Sunday, April 20, 2008


IMAGINE closing your eyes for an hour while doing your work. It is not that easy but for the past 43 years, Akuila Rewatabua has lived a life where the sense of sight is not a privilege.
Born in 1963, Akuila has been blind since birth. Originally from Rukuruku Village on Ovalau, his parents were subsistence farmers. His parents are Petero and Lavenia Rewatabua. He is also the first cousin of rugby star Marika Vunibaka.
Being an only child and only blind boy in the village, Akuila found life hard at first especially having to depend on others around him to get through life. However, Akuila has always felt he would have to live his own life in the future. The interesting thing about Akuila is that his blindness is something he draws strength from and he strives to continue to excel in life no matter the obstacles he faces.
"I'm quite fortunate though, being an only child, my parents were never embarrassed about me. They were not frightened or ashamed to expose my disability. Instead, they tried to give me a normal upbringing like any other able bodied person.
"Not being able to see is different. There were times when I felt insecure about doing things and I had to depend on others to help me get through the day. It was hard at first but I realised that with confidence I am able to live my own life and achieve whatever I want."
Akuila said not being able to see did not stop him from wanting to achieve his dream of being a teacher. He started Class One at the Fiji School for the Blind when he was nine years old. He said Frank Hilton who founded Hilton Special School, went to Ovalau for a visit to identify children with disabilities. He was brought to Suva and stayed at the Tamavua Rehabilitation Unit.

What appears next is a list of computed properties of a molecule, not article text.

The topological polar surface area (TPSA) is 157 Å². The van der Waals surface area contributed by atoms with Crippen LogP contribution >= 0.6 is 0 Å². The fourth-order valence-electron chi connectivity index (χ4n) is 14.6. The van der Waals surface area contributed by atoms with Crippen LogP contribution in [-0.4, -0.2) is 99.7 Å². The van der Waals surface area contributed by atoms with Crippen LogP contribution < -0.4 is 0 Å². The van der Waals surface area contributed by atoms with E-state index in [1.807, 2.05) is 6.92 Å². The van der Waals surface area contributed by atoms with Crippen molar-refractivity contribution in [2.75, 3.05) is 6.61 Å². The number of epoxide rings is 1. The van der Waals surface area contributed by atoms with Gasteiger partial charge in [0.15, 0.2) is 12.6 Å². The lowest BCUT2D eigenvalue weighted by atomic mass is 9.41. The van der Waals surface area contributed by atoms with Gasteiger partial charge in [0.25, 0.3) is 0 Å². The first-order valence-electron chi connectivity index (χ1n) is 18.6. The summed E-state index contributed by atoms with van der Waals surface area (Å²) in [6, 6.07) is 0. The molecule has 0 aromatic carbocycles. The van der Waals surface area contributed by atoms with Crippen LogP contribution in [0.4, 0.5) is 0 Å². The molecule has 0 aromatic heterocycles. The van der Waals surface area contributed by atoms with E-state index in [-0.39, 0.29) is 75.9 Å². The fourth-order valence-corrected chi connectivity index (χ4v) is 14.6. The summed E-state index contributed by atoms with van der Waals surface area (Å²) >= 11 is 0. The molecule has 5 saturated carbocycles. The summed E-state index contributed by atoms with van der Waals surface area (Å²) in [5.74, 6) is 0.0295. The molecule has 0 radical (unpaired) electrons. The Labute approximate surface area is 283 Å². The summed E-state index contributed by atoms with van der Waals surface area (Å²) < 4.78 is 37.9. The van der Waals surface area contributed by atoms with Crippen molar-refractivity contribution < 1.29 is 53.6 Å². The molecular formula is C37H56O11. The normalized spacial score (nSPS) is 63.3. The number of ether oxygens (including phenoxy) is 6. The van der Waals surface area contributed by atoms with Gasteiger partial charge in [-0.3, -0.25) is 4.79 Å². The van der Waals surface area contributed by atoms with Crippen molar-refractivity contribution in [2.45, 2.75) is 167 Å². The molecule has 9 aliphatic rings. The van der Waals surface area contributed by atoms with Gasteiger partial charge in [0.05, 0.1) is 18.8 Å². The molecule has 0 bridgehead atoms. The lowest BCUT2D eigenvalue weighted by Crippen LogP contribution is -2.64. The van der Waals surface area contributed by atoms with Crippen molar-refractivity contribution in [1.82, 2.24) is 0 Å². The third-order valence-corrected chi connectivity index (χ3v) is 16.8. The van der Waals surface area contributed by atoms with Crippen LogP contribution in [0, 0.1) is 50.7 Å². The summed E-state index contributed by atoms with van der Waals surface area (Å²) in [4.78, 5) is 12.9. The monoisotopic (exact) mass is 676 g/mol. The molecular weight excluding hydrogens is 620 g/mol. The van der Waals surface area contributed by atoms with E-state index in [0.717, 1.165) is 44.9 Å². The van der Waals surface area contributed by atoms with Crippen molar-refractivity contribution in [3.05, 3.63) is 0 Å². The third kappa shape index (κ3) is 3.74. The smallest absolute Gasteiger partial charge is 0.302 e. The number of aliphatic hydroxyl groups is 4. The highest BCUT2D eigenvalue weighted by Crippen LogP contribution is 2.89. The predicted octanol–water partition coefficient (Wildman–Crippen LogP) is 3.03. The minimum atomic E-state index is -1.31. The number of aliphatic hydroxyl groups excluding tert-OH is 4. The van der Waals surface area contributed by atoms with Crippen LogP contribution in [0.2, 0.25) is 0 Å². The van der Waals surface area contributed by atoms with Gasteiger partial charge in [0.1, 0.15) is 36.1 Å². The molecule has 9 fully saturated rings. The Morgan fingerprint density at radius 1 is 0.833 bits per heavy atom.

"The first time I entered the classroom, I heard the superior voice of the teacher. I knew then I wanted to be a teacher. When I first came from the island, I didn't know how to speak the Bauan dialect. I didn't know how to speak English well.
"Going to school with other children was all new for me and I felt like I was in a different world altogether.
"I stayed at the Tamavua rehabilitation unit for two years until the Society for the Blind rented a house. I remember the head teacher at the time was Mr Khalil.
"When we were at school, we were not exposed to mainstream education. We were sort of isolated. I continued with the school curriculum and eventually I managed to complete up to Form Four level. I didn't want to waste time. I wanted to move on and face life."
His life was always full of challenges. Akuila said listening to his classmates speak in English and Hindi made him want to learn more about the world and people around him. He completed Form Four in 1978 and joined the Peace Corps as an interpreter for an evaluation project on old people. A multi-talented individual, Akuila was able to interpret Hindi and Fijian into English.
"The experience was an eye-opener and there were a lot of challenges but I took each challenge as it came and carried on with life despite being blind. I then worked as a switchboard operator for Stinson Pearce Limited from 1982 to 1985. I enjoyed what I did and learnt a lot there.
"I was then given the opportunity to further my education at the University of the South Pacific. I studied for a Bachelor of Arts in Literature and Language. The owner of Stinson Pearce Limited, Peter Stinson, sponsored me. I have three more units until I graduate."
In 1988, Akuila achieved his dream of becoming a teacher. He defied all odds and taught Fijian and music at Naitasiri Secondary School. He then moved to Saint Thomas and Sigatoka Methodist.
He said being a teacher was difficult at first. It took time for the students to regard him as one of the able bodied teachers and he felt happy and glad that despite being blind he was able to achieve his goal. In 2003, he was in charge of fundraising for the United Blind Persons of Fiji where he later became the project officer three weeks ago. He is now the president for the Fiji Disabled People's Association.
"Life begins with you and ends with you. How you want your life to turn out depends on you. Having a disability is not the end of the world and it is not something to be ashamed of.
"Being blind made me grow into a more confident and responsible person. I earned the respect of many people and even in my village, they treat me as someone who has achieved a lot and I am proud of the things I accomplished in life," he said.